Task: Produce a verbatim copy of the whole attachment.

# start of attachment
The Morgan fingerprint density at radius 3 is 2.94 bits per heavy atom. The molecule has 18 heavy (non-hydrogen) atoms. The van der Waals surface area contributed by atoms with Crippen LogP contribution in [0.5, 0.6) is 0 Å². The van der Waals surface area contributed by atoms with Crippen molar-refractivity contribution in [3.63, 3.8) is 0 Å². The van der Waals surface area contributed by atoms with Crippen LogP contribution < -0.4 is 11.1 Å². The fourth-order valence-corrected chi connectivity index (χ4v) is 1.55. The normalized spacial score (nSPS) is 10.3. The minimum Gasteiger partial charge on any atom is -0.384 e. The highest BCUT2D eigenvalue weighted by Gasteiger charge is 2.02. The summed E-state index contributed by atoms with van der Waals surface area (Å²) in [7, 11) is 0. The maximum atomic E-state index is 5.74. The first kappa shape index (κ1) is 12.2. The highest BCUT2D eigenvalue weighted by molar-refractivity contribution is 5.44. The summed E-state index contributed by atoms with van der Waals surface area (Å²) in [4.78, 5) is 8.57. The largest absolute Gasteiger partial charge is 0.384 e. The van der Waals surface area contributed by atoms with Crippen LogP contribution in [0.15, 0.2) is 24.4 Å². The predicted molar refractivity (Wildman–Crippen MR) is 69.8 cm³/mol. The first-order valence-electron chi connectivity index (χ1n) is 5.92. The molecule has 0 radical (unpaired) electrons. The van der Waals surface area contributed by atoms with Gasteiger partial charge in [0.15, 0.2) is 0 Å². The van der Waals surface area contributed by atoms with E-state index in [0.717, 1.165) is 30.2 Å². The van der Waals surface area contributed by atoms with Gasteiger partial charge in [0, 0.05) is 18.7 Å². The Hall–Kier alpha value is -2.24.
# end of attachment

The Morgan fingerprint density at radius 3 is 2.94 bits per heavy atom. The molecule has 18 heavy (non-hydrogen) atoms. The van der Waals surface area contributed by atoms with Crippen LogP contribution in [0.5, 0.6) is 0 Å². The van der Waals surface area contributed by atoms with Crippen molar-refractivity contribution in [3.63, 3.8) is 0 Å². The van der Waals surface area contributed by atoms with Crippen LogP contribution < -0.4 is 11.1 Å². The fourth-order valence-corrected chi connectivity index (χ4v) is 1.55. The normalized spacial score (nSPS) is 10.3. The minimum Gasteiger partial charge on any atom is -0.384 e. The highest BCUT2D eigenvalue weighted by Gasteiger charge is 2.02. The summed E-state index contributed by atoms with van der Waals surface area (Å²) in [7, 11) is 0. The maximum atomic E-state index is 5.74. The first kappa shape index (κ1) is 12.2. The highest BCUT2D eigenvalue weighted by molar-refractivity contribution is 5.44. The summed E-state index contributed by atoms with van der Waals surface area (Å²) in [4.78, 5) is 8.57. The largest absolute Gasteiger partial charge is 0.384 e. The van der Waals surface area contributed by atoms with Crippen LogP contribution in [0.15, 0.2) is 24.4 Å². The predicted molar refractivity (Wildman–Crippen MR) is 69.8 cm³/mol. The first-order valence-electron chi connectivity index (χ1n) is 5.92. The molecule has 0 radical (unpaired) electrons. The van der Waals surface area contributed by atoms with Gasteiger partial charge in [0.15, 0.2) is 0 Å². The van der Waals surface area contributed by atoms with E-state index in [0.717, 1.165) is 30.2 Å². The van der Waals surface area contributed by atoms with Gasteiger partial charge in [0, 0.05) is 18.7 Å². The Hall–Kier alpha value is -2.24.